Most of the nation’s papers are carrying stories today about the release of results from the most comprehensive study to date, conducted by researchers at University of Cincinnati, looking at the links between exposure to lead in early childhood, predominantly through contact with lead paint, and criminal behavior later in life.
Here’s a clip from the LA Times story:
The first study to follow lead-exposed children from before birth into adulthood has shown that even relatively low levels of lead permanently damage the brain and are linked to higher numbers of arrests, particularly for violent crime.
Previous studies linking lead to such problems have used indirect measures of both lead and criminality, and critics have argued that socioeconomic and other factors may be responsible for the observed effects.
But by measuring blood levels of lead before birth and during the first seven years of life, then correlating the levels with arrest records and brain size, Cincinnati researchers have produced the strongest evidence yet that lead plays a major role in crime.
The researchers also found that lead exposure is a continuing problem despite the efforts of the federal government and cities to minimize exposure.
The average lead levels in the study “unfortunately are still seen in many thousands of children throughout the United States,” said Philip J. Landrigan, director of the Center for Children’s Health and the Environment at the Mount Sinai School of Medicine in New York.
The link between criminal behavior and lead exposure was found among even the least-contaminated children in the study, who were exposed to amounts of lead similar to what the average U.S. child is exposed to today, said Landrigan, who was not involved in the study.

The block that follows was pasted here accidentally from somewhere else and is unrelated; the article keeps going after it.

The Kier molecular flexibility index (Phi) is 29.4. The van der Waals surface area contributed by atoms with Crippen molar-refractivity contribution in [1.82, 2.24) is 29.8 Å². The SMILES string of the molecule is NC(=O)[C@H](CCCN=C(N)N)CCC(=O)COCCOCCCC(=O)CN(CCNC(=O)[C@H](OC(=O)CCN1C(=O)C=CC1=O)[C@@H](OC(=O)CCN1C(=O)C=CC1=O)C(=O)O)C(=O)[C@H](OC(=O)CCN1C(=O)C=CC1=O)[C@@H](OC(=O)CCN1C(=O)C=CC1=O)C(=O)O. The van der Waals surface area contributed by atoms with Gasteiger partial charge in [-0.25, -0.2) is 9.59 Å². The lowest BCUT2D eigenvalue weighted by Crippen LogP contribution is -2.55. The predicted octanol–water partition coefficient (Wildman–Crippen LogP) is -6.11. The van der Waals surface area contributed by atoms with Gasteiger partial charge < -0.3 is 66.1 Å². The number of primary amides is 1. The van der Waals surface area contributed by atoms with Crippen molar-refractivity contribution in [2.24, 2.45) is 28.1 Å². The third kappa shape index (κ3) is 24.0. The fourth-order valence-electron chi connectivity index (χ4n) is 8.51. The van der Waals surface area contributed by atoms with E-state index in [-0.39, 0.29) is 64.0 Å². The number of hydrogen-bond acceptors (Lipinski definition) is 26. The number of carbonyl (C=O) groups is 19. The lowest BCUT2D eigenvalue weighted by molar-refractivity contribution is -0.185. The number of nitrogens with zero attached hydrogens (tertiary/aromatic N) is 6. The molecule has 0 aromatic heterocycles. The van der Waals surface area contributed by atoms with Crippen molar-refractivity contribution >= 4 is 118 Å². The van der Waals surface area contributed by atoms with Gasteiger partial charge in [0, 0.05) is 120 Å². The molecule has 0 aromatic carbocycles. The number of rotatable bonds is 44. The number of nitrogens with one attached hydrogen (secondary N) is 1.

Science Daily has even more information on the study. Here’s a quick clip from what they wrote:
….researchers recruited pregnant women living in Cincinnati neighborhoods with a higher concentration of older, lead-contaminated housing. Recruitment took place at four prenatal clinics between 1979 and 1984. Dietrich’s team has monitored this population group since birth to assess the long-term health effects of early-life lead exposure.
Of the original 376 newborns recruited, 250 were identified for the current study. Researchers measured blood-lead levels during pregnancy and then at regular intervals until the children were 6 Â½ years old to calculate cumulative lead exposure.
Blood-lead level data was then correlated with public criminal arrest records from a search of Hamilton County, Ohio, criminal justice records. These records provided information about the nature and extent of arrests and were coded by category: violent, property, drugs, fraud, obstruction of justice, serious motor vehicle, disorderly conduct and other offenses.
Researchers found that individuals with increased blood-lead levels before birth and during early childhood had higher rates of arrest–for both violent and total crimes–than the rest of the study population after age 18.
By the way, about a year ago, when researchers tried to link drops in crime in certain urban areas to lead abatement in the area decades earlier, law enforcement types from Bill Bratton to Rudy Giuliani labeled the notion “absurd.” (Back then I did a round up on the issue here
MEANWHILE…..yesterday the Defense Department announced that 40,000 American service people have been diagnosed with PTSD since 2003. Moreover the number of cases diagnosed jumped by 50 percent in 2007 over 2006. The feds also said that, since people are worried about reporting, this may be the tip of the iceberg.